Meanwhile I'd pretty much drunk my anemic bloody mary and I'd ordered the one thing on the brunch menu that didn't have eggs in it: a "breakfast burrito" (the very sound of that term turns my stomach) that I'd specifically requested be prepared without eggs. Chirp, chirp, here came the perky little waitress with our food, and she first gave Nancy a conventional breakfast burrito before giving me mine, saying it didn't have any eggs in it. I started out by eating the rice and beans that came with the burrito on the side. They were virtually flavorless, and this made me all the more sensitive to the odors in the room. I caught strong whiffs of cooked eggs, a smell I find repulsive even when it doesn't smell like a diseased person just passed a hot poof of intestinal gas. I figured the smell was coming from all the disgustingly yellow eggy plates in the room, so I stopped breathing through my nose and continued eating. Sounds like a delightful restaurant experience, no?
Finally, I got around to cutting into my burrito with my fork. A fluffy white substance seemed to have spread like a cancer throughout it. I held up a piece of this revolting material to ask Gretchen what it was. "They must have switched your burrito with Nancy's!" Gretchen exclaimed. Nancy, calm as a brain surgeon but with a hint of concern, was in full agreement. So we traded our burritos and I began work on what Nancy had started. She'd taken a large bite-shaped hunk out of the middle. The burrito was nearly as flavorless as the rice and beans had been.
This was, to put it mildly, a difficult experience to recover from. The stink of eggs hung heavy in the air. Practically everywhere I looked, plates were besmirched with eggy yellow slime. My only comfort was to look down the basement stairs towards the kitchen, where a mortared rocks formed an impressive foundation wall. But I had to be sure to look away whenever a waitress brought more food up those stairs. Fighting a feeling just short of nausea, I vowed to never ever again attend any meal calling itself "brunch."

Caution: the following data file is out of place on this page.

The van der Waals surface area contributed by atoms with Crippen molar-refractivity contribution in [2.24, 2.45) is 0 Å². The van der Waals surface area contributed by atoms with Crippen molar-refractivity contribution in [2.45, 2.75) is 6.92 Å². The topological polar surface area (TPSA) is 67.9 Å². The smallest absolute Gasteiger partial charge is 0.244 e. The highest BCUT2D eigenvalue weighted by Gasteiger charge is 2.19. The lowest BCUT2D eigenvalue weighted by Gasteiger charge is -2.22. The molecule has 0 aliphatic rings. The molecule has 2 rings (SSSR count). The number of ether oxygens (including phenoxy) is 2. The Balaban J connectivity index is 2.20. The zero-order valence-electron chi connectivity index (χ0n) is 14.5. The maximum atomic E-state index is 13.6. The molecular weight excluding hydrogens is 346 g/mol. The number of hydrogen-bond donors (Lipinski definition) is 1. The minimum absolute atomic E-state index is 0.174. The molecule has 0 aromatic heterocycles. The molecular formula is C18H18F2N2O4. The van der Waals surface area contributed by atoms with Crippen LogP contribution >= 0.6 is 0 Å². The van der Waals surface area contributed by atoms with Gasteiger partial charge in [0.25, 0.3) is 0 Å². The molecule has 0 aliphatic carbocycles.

It was a great relief to get out of the Cement Company. To no longer breath that greasy eggy air (and to no longer maintain a respectful silence for mediocre prose) was like a gift horse, the kind whose mouth one never even considers inspecting.
After a couple of yard sales, a pottery purchase, and a trip to the Johnny on the Spot, Gretchen was buying an wormy chestnut picture frame at a Stone Ridge antique store manned by a Jew for Jesus. We ended our tour at a gallery on a Ashokan Road, talking to the guy who organized the open gallery event. On learning that Gretchen was a writer and I "am" an artist, he extended an invitation to us for next year's event. If we agree to participate, they'll have to change the tour map, since its northern edge runs somewhat south of Dug Hill Road.
After dropping Nancy and Ray off at the bus station, I drove to Hannaford and bought a variety of flea-killing compounds, including flea shampoo, flea powder, and a kit containing three ærosol flea bombs. When I got back home, Gretchen and I launched a massive anti-flea jihad. We gave both dogs a bath, dusted nearly all our upstairs furniture with flea powder, and set off three flea bombs in the basement. At first I was in enough denial to assume the cats were flea-free, but then I combed Julius and found one of those little fuckers. Not willing to risk bathing a cat, I dusted Julius with a little flea powder instead. Later Gretchen found fleas on Clarence and dusted him too. The powder's instructions made no mention of cats, so we were a little worried they'd poison themselves by licking their fur. But when they pulled through the night in good health, Gretchen dusted Lulu too.